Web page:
Eczema, also known as atopic dermatitis, is a common condition that causes the skin to become itchy and inflamed, especially on the hands and wrists, elbows, knees, face, neck, and scalp.
It’s most common in infants and children under age 2 but can persist into adulthood in some people.
There are several known causes of eczema including an overactive immune system response that creates redness and swelling along with causing dryness of the skin.
Causes of Eczema
Eczema can be caused by allergies. If you are sensitive to certain foods, chemicals, or pollen, you might develop a rash when exposed to them.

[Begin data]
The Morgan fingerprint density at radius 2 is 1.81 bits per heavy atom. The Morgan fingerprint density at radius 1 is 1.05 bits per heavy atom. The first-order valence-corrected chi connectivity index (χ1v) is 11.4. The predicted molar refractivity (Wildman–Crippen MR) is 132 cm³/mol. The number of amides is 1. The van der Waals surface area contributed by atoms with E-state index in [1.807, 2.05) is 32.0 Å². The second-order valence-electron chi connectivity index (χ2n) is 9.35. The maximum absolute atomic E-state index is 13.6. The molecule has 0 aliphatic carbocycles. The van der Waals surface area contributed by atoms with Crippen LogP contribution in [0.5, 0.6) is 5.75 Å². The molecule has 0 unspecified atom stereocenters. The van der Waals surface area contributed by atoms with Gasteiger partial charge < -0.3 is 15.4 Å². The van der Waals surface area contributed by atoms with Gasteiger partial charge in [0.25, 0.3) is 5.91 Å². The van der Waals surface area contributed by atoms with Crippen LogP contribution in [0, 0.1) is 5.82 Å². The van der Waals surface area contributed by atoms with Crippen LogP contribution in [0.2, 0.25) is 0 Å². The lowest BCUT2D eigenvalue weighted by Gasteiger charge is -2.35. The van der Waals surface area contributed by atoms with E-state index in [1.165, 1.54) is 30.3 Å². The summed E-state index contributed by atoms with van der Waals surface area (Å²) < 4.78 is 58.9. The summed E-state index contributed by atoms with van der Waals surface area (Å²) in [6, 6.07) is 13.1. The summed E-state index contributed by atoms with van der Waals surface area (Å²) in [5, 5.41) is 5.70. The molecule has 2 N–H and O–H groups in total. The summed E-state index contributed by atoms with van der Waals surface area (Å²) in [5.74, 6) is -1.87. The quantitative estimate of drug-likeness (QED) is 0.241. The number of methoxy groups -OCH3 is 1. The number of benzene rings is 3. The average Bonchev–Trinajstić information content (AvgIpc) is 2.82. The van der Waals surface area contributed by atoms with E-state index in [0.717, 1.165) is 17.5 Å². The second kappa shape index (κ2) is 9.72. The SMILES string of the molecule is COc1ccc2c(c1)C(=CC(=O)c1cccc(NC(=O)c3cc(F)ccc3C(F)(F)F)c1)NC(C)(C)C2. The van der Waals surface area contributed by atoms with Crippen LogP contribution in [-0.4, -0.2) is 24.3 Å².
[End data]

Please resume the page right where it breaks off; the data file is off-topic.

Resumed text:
If your eczema only occurs when exposed to one thing, the allergy may be triggering your skin condition.
In addition to avoiding whatever causes eczema for you, keep in mind that food allergies often cause stomach upset or itching and these symptoms may appear before a visible reaction on your skin.
The best way to figure out what is causing eczema is by visiting an allergist who can perform blood tests and take skin biopsies under a microscope to determine exactly what you are allergic to.
2) Damp Hands and Feet
If you often feel like your hands and feet are sweating, or if you wear socks only to take them off a short time later because they’re too damp, chances are high that you have eczema.
The characteristic symptoms of eczema include dry, itchy patches on the skin; typically (though not always) these areas become red and irritated.